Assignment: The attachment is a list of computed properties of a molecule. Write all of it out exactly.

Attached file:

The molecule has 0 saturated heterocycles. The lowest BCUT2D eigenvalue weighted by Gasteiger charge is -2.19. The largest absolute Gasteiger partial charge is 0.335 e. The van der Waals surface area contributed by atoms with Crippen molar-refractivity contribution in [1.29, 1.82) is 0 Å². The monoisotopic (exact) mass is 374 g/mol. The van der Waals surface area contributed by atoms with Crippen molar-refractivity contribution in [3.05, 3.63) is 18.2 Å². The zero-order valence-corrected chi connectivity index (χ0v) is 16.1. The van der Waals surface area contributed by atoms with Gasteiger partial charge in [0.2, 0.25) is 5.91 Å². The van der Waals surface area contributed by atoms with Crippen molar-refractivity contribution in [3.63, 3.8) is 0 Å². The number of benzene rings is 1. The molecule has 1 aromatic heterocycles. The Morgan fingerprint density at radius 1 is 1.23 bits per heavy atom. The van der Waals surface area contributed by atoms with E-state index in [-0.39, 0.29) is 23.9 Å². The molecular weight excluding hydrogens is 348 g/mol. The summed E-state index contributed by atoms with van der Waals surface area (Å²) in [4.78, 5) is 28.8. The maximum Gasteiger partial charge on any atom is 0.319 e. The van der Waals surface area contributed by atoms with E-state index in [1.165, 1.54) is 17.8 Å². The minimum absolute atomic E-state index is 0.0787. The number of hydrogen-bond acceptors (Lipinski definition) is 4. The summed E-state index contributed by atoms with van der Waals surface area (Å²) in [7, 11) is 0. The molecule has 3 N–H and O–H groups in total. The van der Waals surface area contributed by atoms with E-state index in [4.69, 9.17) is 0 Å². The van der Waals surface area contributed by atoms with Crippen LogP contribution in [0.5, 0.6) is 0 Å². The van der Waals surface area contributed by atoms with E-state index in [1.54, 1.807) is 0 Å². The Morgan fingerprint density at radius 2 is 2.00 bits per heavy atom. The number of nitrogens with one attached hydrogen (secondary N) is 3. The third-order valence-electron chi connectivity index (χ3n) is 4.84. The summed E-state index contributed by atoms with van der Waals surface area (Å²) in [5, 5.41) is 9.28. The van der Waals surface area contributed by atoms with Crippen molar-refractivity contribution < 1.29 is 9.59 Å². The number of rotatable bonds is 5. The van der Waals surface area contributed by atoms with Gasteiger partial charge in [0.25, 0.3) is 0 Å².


The molecule has 0 saturated heterocycles. The lowest BCUT2D eigenvalue weighted by Gasteiger charge is -2.19. The largest absolute Gasteiger partial charge is 0.335 e. The van der Waals surface area contributed by atoms with Crippen molar-refractivity contribution in [1.29, 1.82) is 0 Å². The monoisotopic (exact) mass is 374 g/mol. The van der Waals surface area contributed by atoms with Crippen molar-refractivity contribution in [3.05, 3.63) is 18.2 Å². The zero-order valence-corrected chi connectivity index (χ0v) is 16.1. The van der Waals surface area contributed by atoms with Gasteiger partial charge in [0.2, 0.25) is 5.91 Å². The van der Waals surface area contributed by atoms with Crippen molar-refractivity contribution in [3.63, 3.8) is 0 Å². The number of benzene rings is 1. The molecule has 1 aromatic heterocycles. The Morgan fingerprint density at radius 1 is 1.23 bits per heavy atom. The van der Waals surface area contributed by atoms with E-state index in [-0.39, 0.29) is 23.9 Å². The molecular weight excluding hydrogens is 348 g/mol. The summed E-state index contributed by atoms with van der Waals surface area (Å²) in [4.78, 5) is 28.8. The maximum Gasteiger partial charge on any atom is 0.319 e. The van der Waals surface area contributed by atoms with E-state index in [1.165, 1.54) is 17.8 Å². The minimum absolute atomic E-state index is 0.0787. The number of hydrogen-bond acceptors (Lipinski definition) is 4. The summed E-state index contributed by atoms with van der Waals surface area (Å²) in [7, 11) is 0. The molecule has 3 N–H and O–H groups in total. The van der Waals surface area contributed by atoms with E-state index in [4.69, 9.17) is 0 Å². The van der Waals surface area contributed by atoms with Crippen LogP contribution in [0.5, 0.6) is 0 Å². The van der Waals surface area contributed by atoms with E-state index in [1.54, 1.807) is 0 Å². The Morgan fingerprint density at radius 2 is 2.00 bits per heavy atom. The number of nitrogens with one attached hydrogen (secondary N) is 3. The third-order valence-electron chi connectivity index (χ3n) is 4.84. The summed E-state index contributed by atoms with van der Waals surface area (Å²) in [5, 5.41) is 9.28. The van der Waals surface area contributed by atoms with Crippen molar-refractivity contribution < 1.29 is 9.59 Å². The number of rotatable bonds is 5. The van der Waals surface area contributed by atoms with Gasteiger partial charge in [0.25, 0.3) is 0 Å².